Every production must take out an insurance policy covering the risks inherent to filming.

Generally, four types of risk are taken into account: 1. civil liability 2. financial loss risks 3. damage to goods or equipment 4. additional fees. Coverage for additional risks can be added when the contract is being written up. Due to the specific nature of its modes of finance, domestically financed French films rarely engage completion bonds. Completion bonds are, however, often used by international productions shooting in France. It is advisable to enlist the services of an insurance company specialized into cinema or television production.

1. Civil liability risk 

Civil liability includes risks which are the responsibility of the policyholder in case of damage caused to a third party through personnel engaged or equipment used during a shoot. The production company, whether French or foreign, must hold civil liability for itself and for third parties in case of an accident:

  • through a policy taken out in the country of origin, provided it is also valid in France, or
  • through a French insurance company, notably in the case of a co-production. Civil liability insurance should be taken out from the beginning of preparation straight through to the end of post-production. Insurance policies are necessary to obtain most shooting permits.

2. Financial loss risks

This refers, in case of partial loss, to the additional expenses incurred when production has to be extended in order to complete photography, and in case of total abandonment, to the expenses actually paid by the insured party until the definitive closure of the shoot. There are thus two kinds of guarantee.

A. Production guarantee

Consisting of three parts:

  • The «pre-pre-production» guarantee which, up until one year before shooting begins, covers all financial loss caused by abandonment of the production due to unavailability of personnel or animals.
  • The «pre-production» guarantee is spread over a period of 4 to 12 weeks before the commencement of the shoot. Other than the risks already mentioned, this guarantee also covers unavailability due to flood, fire, loss or accidental damage to property necessary for the production.
  • The production guarantee is valid throughout the duration of the shoot.

B. Negative insurance

This covers financial loss caused by damage or partial or total loss of negatives during the shoot, transport or laboratory processing. Errors in handling or adjustment during the shoot are excluded. The guarantee is, on the other hand, effective where shots have been lost and have to be recreated. It is important to note that the policyholder is under obligation to inform the broker or insurance company if a shoot involves acrobatics or contests. Finally, note that health guarantees do not come into effect until after a compulsory medical exam by a doctor chosen by the insurance company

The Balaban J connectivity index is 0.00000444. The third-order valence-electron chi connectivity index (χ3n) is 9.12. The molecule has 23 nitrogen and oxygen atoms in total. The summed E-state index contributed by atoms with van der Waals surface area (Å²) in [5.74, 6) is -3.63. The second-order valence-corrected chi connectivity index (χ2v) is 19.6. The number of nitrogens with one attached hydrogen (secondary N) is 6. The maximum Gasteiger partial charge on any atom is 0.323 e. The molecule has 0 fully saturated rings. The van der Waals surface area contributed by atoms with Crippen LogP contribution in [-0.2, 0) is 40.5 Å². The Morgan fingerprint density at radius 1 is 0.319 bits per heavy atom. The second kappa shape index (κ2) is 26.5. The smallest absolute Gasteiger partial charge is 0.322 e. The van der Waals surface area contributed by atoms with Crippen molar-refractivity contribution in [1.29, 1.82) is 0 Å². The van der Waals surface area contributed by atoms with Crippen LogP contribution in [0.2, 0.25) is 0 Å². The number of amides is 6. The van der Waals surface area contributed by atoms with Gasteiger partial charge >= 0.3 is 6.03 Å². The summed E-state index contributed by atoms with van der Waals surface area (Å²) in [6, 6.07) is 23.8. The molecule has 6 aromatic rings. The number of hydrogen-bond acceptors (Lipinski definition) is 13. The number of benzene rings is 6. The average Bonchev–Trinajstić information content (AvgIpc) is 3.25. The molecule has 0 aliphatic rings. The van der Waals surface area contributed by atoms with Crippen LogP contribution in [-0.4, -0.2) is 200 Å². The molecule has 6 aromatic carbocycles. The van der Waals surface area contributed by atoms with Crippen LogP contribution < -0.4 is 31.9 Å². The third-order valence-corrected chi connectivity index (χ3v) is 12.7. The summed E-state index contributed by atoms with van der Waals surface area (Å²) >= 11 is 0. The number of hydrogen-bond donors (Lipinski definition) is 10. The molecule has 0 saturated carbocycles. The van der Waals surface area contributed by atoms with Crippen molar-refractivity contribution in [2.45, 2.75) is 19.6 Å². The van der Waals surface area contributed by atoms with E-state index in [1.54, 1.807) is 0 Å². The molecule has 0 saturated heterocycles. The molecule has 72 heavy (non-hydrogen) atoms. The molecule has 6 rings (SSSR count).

3. Damage to goods or equipment

This applies to material damage affecting buildings, sets or equipment which causes delay. There are three types of guarantees:

  • Portable goods guarantee: sets, costumes, props. This covers costumes, properties and set dressing in case of damage caused on the shoot or during transport or storage.
  • Constructed sets guarantee. This covers partial or total destruction of the sets.
  • All material risks guarantee. This concerns technical equipment (used for camerawork and sound recordings), electrical and computing equipment, and extends among other things to vandalism.

4. Additional fees guarantee

This covers material damage affecting buildings, sets, scale models or equipment whose partial or total destruction is likely to interrupt the production, bringing about additional expenses.

5. Other risks

Other than these risks, the production can insure itself against bad weather, which is defined as weather conditions which render impossible « reasonable photography ». Lack of sunshine is excluded except where otherwise agreed with the insurer. It is also worth mentioning the guarantees covering « business transport », « individual accident » and « automobiles ». Finally, certain producers take out an « error and omissions » guarantee which protects them from action undertaken agains

6. Completion bond

First available in the early 1950s, these guarantees allow independent producers to reassure the financiers whom they approach to fund their film. The guarantor commits himself to deliver the film to the financier in time and without exceeding the agreed budget. Any delay or financial excess is charged to the guarantor. This system is very widely used in English-speaking countries, especially in films made by independent producers. In France, this guarantee still remains marginal. Completion bond is, however, in current use for international productions shot in France.